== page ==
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The following article
was written by Coleman Patterson and
appeared in the Business section of the Abilene Reporter-News.
Employee motivation is crucial to any
company, February 10, 2006, 2D.
Have you ever heard someone say
“he doesn’t need a raise, let’s give him a fancy title?”
You may have even encountered a situation like this
yourself. The belief behind such a statement is that titles
provide motivation for a worker to remain with and to
perform well for the organization. Is this an accurate
answer such a question, one must first define motivation and
describe how it works. In the field of organizational
behavior, a common way to define motivation is “something
that arouses, directs, and sustains behavior toward the
accomplishment of some goal or set of goals.” The
“something” that activates and gives sustained direction to
behavior can be a wide variety of things. Just as people
are unique, so are their wants, needs, and desires.
people are driven to achieve internal, or intrinsic,
rewards. Recognition from others for a job well done,
feelings of accomplishment, or satisfaction that comes from
serving others might be the “things” for which people work
and aspire. Other times people work to receive rewards
given from others. Pay and pay raises, promotions, bonuses,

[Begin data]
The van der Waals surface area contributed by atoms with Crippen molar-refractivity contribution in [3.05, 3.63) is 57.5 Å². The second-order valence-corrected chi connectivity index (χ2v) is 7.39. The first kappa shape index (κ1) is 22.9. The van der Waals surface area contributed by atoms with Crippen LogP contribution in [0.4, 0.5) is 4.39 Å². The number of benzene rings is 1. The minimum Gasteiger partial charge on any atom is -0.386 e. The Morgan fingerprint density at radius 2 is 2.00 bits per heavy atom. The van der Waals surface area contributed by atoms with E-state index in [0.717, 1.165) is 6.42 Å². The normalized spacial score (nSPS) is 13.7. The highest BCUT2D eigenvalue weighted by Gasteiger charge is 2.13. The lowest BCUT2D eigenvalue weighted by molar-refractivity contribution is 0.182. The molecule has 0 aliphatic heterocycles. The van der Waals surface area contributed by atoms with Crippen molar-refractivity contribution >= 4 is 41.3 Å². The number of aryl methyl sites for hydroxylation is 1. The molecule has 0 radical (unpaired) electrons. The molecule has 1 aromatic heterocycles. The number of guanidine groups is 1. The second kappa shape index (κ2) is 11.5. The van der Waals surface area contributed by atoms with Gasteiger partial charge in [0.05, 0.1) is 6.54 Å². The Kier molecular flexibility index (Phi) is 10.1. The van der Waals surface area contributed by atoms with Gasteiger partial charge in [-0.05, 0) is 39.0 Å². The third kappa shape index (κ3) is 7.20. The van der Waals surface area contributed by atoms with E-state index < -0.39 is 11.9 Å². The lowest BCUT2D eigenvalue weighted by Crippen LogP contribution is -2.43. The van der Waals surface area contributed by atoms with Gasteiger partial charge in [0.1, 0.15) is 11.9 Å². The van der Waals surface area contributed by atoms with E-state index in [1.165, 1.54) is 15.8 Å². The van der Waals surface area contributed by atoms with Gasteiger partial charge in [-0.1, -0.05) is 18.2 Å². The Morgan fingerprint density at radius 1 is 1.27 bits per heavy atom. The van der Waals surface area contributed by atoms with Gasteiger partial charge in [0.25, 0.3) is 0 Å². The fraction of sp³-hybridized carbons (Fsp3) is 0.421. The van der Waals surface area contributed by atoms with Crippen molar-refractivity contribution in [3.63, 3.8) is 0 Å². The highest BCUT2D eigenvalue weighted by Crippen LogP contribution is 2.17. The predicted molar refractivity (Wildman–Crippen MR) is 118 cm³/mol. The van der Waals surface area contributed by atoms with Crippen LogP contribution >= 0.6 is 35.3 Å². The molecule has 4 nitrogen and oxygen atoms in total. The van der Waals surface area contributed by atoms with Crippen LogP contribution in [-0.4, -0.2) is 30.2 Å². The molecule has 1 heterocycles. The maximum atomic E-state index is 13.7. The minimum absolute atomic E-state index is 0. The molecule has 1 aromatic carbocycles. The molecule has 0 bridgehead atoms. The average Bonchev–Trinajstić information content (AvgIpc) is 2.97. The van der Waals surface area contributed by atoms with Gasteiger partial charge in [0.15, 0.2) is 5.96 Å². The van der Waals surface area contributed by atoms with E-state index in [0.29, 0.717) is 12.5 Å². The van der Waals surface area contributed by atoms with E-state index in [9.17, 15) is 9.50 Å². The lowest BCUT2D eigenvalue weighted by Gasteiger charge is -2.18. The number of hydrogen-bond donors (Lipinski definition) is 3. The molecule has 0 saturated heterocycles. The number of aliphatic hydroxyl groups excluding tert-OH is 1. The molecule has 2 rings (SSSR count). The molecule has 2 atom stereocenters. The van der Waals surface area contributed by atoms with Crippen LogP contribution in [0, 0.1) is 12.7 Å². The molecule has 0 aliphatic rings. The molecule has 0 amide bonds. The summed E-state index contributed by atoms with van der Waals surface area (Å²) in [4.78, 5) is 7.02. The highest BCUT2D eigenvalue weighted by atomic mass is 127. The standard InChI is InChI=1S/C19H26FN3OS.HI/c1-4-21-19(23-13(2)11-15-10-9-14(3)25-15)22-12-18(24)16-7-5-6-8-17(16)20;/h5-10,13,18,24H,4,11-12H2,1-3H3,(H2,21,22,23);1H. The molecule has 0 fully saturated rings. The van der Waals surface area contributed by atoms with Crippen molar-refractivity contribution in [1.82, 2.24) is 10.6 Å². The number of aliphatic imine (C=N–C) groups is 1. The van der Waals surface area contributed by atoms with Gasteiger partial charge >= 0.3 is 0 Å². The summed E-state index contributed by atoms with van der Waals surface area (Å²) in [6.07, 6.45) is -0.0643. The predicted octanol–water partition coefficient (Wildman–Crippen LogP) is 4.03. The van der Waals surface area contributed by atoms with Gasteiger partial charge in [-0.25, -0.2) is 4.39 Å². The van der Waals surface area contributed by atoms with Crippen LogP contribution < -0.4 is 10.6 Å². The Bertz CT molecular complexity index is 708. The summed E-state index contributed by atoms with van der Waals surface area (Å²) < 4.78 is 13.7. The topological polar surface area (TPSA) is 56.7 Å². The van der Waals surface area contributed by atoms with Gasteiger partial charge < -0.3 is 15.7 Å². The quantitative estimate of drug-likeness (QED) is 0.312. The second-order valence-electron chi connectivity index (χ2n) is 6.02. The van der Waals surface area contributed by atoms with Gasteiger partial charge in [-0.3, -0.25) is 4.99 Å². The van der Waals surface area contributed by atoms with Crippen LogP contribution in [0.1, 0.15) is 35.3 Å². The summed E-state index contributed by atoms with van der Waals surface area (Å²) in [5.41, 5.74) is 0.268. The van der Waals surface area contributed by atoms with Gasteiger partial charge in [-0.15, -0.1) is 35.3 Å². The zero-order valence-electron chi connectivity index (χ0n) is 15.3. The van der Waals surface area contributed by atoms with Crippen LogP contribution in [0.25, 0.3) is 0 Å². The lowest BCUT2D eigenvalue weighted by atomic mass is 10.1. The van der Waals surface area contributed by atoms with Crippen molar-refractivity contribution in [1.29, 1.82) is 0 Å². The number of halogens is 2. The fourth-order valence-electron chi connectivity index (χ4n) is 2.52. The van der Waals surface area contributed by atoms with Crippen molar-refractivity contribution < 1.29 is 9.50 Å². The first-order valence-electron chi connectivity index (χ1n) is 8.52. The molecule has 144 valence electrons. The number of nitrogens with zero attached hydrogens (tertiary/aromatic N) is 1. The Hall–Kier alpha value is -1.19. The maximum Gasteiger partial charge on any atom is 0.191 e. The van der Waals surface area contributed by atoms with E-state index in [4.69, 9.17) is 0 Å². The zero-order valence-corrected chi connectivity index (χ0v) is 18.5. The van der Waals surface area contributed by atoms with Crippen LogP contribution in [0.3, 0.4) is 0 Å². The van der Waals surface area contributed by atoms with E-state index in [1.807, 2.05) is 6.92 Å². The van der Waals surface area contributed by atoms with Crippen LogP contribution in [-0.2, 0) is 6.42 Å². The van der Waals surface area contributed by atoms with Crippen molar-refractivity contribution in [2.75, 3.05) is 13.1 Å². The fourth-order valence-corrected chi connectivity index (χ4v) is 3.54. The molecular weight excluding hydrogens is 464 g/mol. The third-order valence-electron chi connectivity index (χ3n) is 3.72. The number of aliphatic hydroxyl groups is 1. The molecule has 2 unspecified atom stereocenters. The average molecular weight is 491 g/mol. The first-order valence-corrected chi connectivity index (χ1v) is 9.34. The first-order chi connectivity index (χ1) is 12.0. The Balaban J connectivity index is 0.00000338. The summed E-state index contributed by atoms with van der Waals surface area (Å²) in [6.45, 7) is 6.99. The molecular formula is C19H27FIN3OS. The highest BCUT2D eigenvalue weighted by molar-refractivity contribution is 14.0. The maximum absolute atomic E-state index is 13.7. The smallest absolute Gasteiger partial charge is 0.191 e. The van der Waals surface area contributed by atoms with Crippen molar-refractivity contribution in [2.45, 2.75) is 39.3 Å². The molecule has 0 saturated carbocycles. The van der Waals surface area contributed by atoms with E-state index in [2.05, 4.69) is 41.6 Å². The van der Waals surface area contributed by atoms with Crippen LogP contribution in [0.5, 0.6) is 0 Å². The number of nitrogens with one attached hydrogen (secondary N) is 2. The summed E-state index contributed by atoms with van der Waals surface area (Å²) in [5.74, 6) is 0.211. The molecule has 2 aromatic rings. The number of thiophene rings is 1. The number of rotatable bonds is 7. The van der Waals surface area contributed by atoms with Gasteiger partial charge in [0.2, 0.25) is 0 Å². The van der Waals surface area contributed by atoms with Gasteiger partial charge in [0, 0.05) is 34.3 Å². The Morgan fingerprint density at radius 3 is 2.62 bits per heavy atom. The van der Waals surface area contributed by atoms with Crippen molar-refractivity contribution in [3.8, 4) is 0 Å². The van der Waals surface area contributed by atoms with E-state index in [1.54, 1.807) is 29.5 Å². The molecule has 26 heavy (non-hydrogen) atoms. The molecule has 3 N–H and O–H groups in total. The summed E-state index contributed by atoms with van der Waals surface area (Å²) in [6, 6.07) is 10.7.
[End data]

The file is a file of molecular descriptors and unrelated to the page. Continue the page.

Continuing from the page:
vacation time, and a variety of other externally awarded
incentives can be used to direct people’s behavior.
valuable and motivating to one person might be of no value
to someone else. An employee covered on a spouse’s insurance
plan might have no need or interest in your company’s
insurance offerings. Likewise, employee benefits for family
members or dependents have little or no motivating effects
for those without family or dependents.
of reward strived for also varies among people and even
within people at different points in their lives. Just as
hunger pangs drive a person to seek out food and then later
subside after food consumption, so might the desire for
specific rewards differ at different times in their lives
and careers. Status, promotions, and big offices have more
motivational effect for junior employees than for senior
employees who have already acquired and attained those
So is a
job title as motivating as a pay raise? It depends on the
particular needs of the employee and what he or she finds
rewarding. In some cases, a new and improved title could
provide enhanced feelings of achievement, recognition, and
responsibility—it could enhance motivation and performance.
However, for the employee who is motivated by pay and the
things that it symbolizes or can do or the one who struggles
to pay bills and support a family, a title will have little
or no value. For people who desire and require pay and
raises to keep them directed and performing at work, pay and
raises should be given.
Organizations must understand the needs and desired rewards
of their workers to bring out the best from their people and
to keep them properly motivated.
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